We all talk a good game about how to eat, what to eat, and the importance of preparing our own food from quality ingredients. The truth is that everyone faces the same dilemmas from time to time. Whether it's travel, working late, business lunches, social outings, or simply not being interested in cooking, there are many reasons that eating that home cooked meal may not always be possible.
I've decided to pose a series of questions to our members on a weekly basis on what gets them through these situations. You might be surprised at some of the answers and others might be exactly what you expected — either way, I'm hopeful that this will help you navigate your way through the myriad of awkward, inconvenient, or simply lazy situations you find yourself in.
Ann Childers from Portland, Oregon
CA: Do you put much thought into where you eat out? Or do you simply go anywhere and try to make do with what's on the menu?
AC: I eat at home most of the time because I can't find tastier food anywhere. Still, when on the road I can find something to eat nearly everywhere I go. So long as I'm willing to eat additives and preservatives sometimes and can avoid gluten I experience few limitations. As a Type 2 diabetic I exercise caution around carbohydrates. At fast food restaurants I can usually find delicious lettuce wrap burgers with bacon, and limit sugary sauces. I love barbecue, but limit barbecue sauces high in sugar as well. My craves include the fatty, crispy ends of barbecue brisket, and smoky baby back ribs. A favorite dessert at restaurants is a small bowl of berries swimming in unsweetened heavy cream, or a shot of decaf coffee (in the evening) with heavy cream. For fast food breakfasts I look for scrambled eggs with sausage or bacon. At restaurants I am a big fan of eggs benedict served over pulled pork, sausage and/or bacon, sometimes grilled tomato (instead of muffin), with extra hollandaise on the side, and coffee with heavy cream (no half and half, or milk). I usually eat two meals a day, since meals like this leave me satisfied most of the day.
CA: Most memorable restaurant meal in (or near) Portland?
AC: A restaurant called Beast gave me an astounding array of carnivore delights, including charcuterie, pates, meat entrees.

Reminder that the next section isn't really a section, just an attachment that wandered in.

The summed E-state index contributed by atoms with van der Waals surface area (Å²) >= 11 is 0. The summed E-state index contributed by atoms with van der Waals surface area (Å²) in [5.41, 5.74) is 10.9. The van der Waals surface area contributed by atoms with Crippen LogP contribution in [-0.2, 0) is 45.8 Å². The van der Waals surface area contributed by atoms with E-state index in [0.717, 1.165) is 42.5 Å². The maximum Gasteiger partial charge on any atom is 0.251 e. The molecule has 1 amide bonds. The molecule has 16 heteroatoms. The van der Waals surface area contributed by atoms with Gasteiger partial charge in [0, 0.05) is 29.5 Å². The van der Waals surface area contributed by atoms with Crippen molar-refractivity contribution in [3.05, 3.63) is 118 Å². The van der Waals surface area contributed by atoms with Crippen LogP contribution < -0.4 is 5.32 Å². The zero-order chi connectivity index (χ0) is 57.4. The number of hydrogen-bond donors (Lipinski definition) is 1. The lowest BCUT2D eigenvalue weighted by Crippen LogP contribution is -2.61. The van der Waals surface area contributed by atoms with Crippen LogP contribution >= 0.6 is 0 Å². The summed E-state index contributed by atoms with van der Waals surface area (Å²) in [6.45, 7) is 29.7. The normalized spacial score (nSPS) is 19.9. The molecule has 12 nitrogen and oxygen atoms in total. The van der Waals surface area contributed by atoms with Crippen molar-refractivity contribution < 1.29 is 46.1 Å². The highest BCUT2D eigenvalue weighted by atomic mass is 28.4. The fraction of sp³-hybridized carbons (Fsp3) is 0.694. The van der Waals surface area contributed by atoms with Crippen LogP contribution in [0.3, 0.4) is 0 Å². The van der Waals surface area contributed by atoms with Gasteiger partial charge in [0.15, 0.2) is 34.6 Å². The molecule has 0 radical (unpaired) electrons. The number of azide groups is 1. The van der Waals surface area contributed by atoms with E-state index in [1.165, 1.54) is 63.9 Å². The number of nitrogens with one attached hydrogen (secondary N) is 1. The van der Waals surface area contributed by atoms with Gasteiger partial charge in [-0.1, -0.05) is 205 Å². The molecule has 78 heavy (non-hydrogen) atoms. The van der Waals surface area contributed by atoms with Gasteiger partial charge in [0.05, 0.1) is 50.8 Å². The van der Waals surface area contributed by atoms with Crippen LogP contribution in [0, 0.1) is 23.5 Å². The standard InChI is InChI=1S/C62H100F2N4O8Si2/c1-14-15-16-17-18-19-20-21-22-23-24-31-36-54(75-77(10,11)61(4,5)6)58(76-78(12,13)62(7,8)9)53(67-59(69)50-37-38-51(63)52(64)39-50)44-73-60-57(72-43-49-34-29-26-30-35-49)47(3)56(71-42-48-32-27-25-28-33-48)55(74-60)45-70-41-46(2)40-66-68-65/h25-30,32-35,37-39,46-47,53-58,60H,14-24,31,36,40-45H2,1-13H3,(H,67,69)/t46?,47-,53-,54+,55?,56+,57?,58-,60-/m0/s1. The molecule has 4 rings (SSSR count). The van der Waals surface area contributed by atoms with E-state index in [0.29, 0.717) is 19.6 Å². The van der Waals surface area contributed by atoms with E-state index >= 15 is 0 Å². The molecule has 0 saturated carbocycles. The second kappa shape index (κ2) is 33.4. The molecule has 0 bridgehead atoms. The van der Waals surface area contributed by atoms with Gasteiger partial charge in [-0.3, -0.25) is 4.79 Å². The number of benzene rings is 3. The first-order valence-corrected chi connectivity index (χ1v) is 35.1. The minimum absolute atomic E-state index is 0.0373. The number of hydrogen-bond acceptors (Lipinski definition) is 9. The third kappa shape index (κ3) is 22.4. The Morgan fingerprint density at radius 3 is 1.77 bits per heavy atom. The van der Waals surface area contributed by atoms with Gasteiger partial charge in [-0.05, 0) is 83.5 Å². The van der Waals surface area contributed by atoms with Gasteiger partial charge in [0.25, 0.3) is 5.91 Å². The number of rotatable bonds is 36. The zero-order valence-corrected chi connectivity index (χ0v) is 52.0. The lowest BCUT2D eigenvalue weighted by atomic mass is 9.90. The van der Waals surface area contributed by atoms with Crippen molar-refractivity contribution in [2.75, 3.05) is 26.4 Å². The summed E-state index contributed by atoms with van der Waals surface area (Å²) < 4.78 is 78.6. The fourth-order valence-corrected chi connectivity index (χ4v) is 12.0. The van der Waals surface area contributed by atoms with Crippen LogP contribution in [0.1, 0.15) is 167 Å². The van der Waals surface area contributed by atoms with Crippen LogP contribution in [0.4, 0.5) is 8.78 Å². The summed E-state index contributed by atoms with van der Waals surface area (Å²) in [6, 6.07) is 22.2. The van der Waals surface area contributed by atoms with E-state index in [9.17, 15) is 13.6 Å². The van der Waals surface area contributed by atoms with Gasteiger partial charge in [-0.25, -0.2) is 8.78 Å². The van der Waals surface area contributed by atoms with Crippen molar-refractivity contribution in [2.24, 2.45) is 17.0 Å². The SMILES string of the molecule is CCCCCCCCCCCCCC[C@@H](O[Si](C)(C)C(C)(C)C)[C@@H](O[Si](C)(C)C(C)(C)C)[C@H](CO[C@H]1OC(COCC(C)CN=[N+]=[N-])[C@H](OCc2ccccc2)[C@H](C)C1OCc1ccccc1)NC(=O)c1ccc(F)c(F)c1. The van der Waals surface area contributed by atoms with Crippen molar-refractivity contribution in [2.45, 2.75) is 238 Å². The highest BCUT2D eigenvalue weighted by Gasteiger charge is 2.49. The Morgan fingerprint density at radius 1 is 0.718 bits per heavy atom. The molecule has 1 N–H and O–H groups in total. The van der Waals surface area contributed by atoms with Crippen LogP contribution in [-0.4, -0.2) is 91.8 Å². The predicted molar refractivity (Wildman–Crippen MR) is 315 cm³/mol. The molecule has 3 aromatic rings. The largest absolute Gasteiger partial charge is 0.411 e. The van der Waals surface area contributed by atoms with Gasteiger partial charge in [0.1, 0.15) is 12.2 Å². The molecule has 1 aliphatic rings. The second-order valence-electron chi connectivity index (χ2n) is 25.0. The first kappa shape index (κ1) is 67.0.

Urban Farmer is great for roasted marrow bone and steaks. Their grass fed beef rocks completely in terms of flavor and texture.
CA: Most memorable restaurant meal outside of Portland?
AC: I went to an amazing Latino theme restaurant in Scottsdale Arizona. I wish I could remember the place. The tapas were to die for.
CA: For people with special diets, how do you suggest they talk with restaurant staff in order to get what they need?
AC: You are protected by the Americans with Disabilities act. Let the staff know that your needs are medical and they will (usually) do whatever they can to accommodate you.
CA: Do you prepare an emergency meal when you travel? If so, what do you include?
AC: I often take a dozen hard boiled eggs and some beef jerky with me when traveling.
CA: Your favorite quick meal to prepare at home?
AC: Smoked salmon, and a hot beverage with gelatin stirred in.
CA: Do you consume alcohol? Explain why you think it is or isn’t a good idea.
AC: Very occasionally. I consume it sometimes. It is usually one glass per sitting. It doesn't sit well with me so I do not make it a habit.
CA: In terms of food, what is your guilty pleasure?
AC: Raspberries and dark chocolate; deelicious!
Dr. Childers is a child and adult trained psychiatric physician with a special interest in regaining the physical and mental health of children, adolescents and adults through standard psychiatric care integrated with principles of nutrition and sleep.
Dr. Childers published a number of textbook chapters, among them ‘Nutritional Aspects of Psychiatry’ for Child and Adolescent Psychiatry: The Essentials (Cheng and Myers, 2011). A local and international lecturer, Dr. Childers’ lectures and podcasts can be viewed and heard on the World Wide Web. A member of the American Psychiatric Association, the American Medical Association, the Nutrition and Metabolism Society, the American Society of Bariatric Physicians, and currently serving on the Membership Committee of the Oregon Psychiatric Physicians Association, Dr. Childers welcomes those who desire an integrated approach to psychiatric care, sleep and metabolism management.